So the next logical question you should be asking yourself is, why arenít Target and Walmart willing to order more inventory? Why donít they take the adult action figure collector demographic more seriously? Why does it seem to be such a struggle for the manufacturers to get these stores to carry their stuff in greater numbers? Well the simple and most obvious answer to me is the numbers arenít there. These retailers arenít basing their order numbers on social media comments, they base them on sales data, and the unfortunate reality is that I donít think the data supports ordering large numbers of inventory. I would say the data suggests that these retailers should order small, and then if a particular item shows an increased demand, go back and re-order more of it. This of course then takes longer time for the item to show up in greater numbers. From the retailer stand point, my guess is they think its better to order conservatively to ensure they sell through their initial inventory than ordering large numbers and being stuck with unsold inventory that collects dust and eventually goes on clearance. You know when you sit there waiting for stuff to go on clearance because you donít want to pay full price. Well short term that may be a good strategy for your wallet, and weíve probably all done it. Long term however it sends a message to the retailers that they shouldnít be ordering larger numbers of the stuff.

So why the exclusives? If there arenít that many collectors out there, why bother carrying it at all, let alone to do it exclusively? Well keep in mind I didnít say there wasnít money to be made here. Itís probably a drop in the bucket for Walmart and Targetís overall bottom line, but thatís not to say there isnít money being made.

The main purpose of an exclusive is to get you in the doors of the store. It doesnít matter if you find the exclusive or not. Once you are in the store, the general thought is you will likely end up buying something. Thatís a sale they wouldnít otherwise have gotten. In fact it works out better for the retailer if you donít actually find the exclusive, because that means you will be back to try and find it another day.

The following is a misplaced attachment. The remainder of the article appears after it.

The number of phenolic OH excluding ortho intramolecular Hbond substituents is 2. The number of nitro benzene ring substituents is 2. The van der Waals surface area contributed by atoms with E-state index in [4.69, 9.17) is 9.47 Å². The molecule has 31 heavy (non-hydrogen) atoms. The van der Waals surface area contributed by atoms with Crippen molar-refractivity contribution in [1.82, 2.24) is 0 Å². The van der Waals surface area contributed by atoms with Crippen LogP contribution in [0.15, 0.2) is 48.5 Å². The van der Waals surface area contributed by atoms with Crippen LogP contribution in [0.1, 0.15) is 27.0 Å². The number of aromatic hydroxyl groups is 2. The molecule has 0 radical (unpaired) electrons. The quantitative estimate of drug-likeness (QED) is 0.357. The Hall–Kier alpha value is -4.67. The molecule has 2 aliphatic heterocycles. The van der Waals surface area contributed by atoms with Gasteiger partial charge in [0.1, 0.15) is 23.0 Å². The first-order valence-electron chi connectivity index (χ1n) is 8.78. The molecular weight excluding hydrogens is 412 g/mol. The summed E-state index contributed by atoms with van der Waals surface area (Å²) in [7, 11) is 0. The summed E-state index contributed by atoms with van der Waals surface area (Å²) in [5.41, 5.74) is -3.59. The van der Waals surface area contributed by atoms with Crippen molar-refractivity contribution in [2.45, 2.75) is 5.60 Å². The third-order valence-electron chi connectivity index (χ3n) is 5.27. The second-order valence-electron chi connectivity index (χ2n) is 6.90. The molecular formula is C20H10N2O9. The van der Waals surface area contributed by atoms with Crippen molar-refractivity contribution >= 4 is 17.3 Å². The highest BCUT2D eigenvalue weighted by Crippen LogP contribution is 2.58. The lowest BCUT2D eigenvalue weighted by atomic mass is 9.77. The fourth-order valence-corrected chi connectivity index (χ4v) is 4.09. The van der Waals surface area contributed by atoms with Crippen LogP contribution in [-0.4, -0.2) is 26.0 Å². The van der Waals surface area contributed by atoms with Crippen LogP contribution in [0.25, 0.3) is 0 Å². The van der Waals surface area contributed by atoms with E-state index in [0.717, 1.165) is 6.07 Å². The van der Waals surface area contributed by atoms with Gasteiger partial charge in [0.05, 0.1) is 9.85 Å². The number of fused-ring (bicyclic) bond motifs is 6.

Scarcity in its own right also creates artificial demand. If you as the consumer think something is easy to get, you are less likely to make it a priority to go out and buy. In fact if you think itís going to sit on the shelf you may wait for it to go on clearance. When itís deemed ďhard to getĒ, you are out there hunting for it, sometimes daily, and the moment you see it you buy it. Sometimes you may even find your self buying something you otherwise would not, simply because itís hard to get.

How many times have you focused more on the hunt thinking itís something you just have to have, and then after you finally get it, the item just sits there on the shelf where you barely think about it again? I know that has happened to me from time to time.

Another factor of when the perceived value of something is artificially inflated with these tactics is that it brings out the scalper element of the hobby, which sadly I think has become a sizable portion of the collector demographic. I donít want to go down the scalper rabbit hole in this article since that is a subject that can easily fill an entire article of its own. But I think itís important to note that a sale is a sale in the eye of the retailer, regardless of what the final intentions of the buyer is for that product.

As I mentioned above, I do feel many of these things long-term will have detrimental effects on this hobby and the manufacturers making these toys. Short-term from a business perspective I can totally understand needing to cater to your largest customers, but long-term I see it is just digging a hole that eventually the manufacturers will never be able to get out of. The more frustrating it is for collectors to find stuff, the more collectors will leave the hobby never to return. Instead of growing a small demographic into a large one, you are just making it smaller to a point where eventually there will be little to no one left.
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Last 10 comments - ( Read All Posts )
silverback77346 - 2021-01-31 @ 9:47 pm

I saw this coming a couple years ago as Walmart and Target started slacking on their shelf stocking of action figures, particularly ML and DCU. Then after covid became a house hold name the game changed for everyone. Hopefully we can ride this out and something will happen to get us back on track. If we don't get completely derailed.

Jeddostotle7 - 2021-01-31 @ 9:19 pm
14 hours ago, mako said: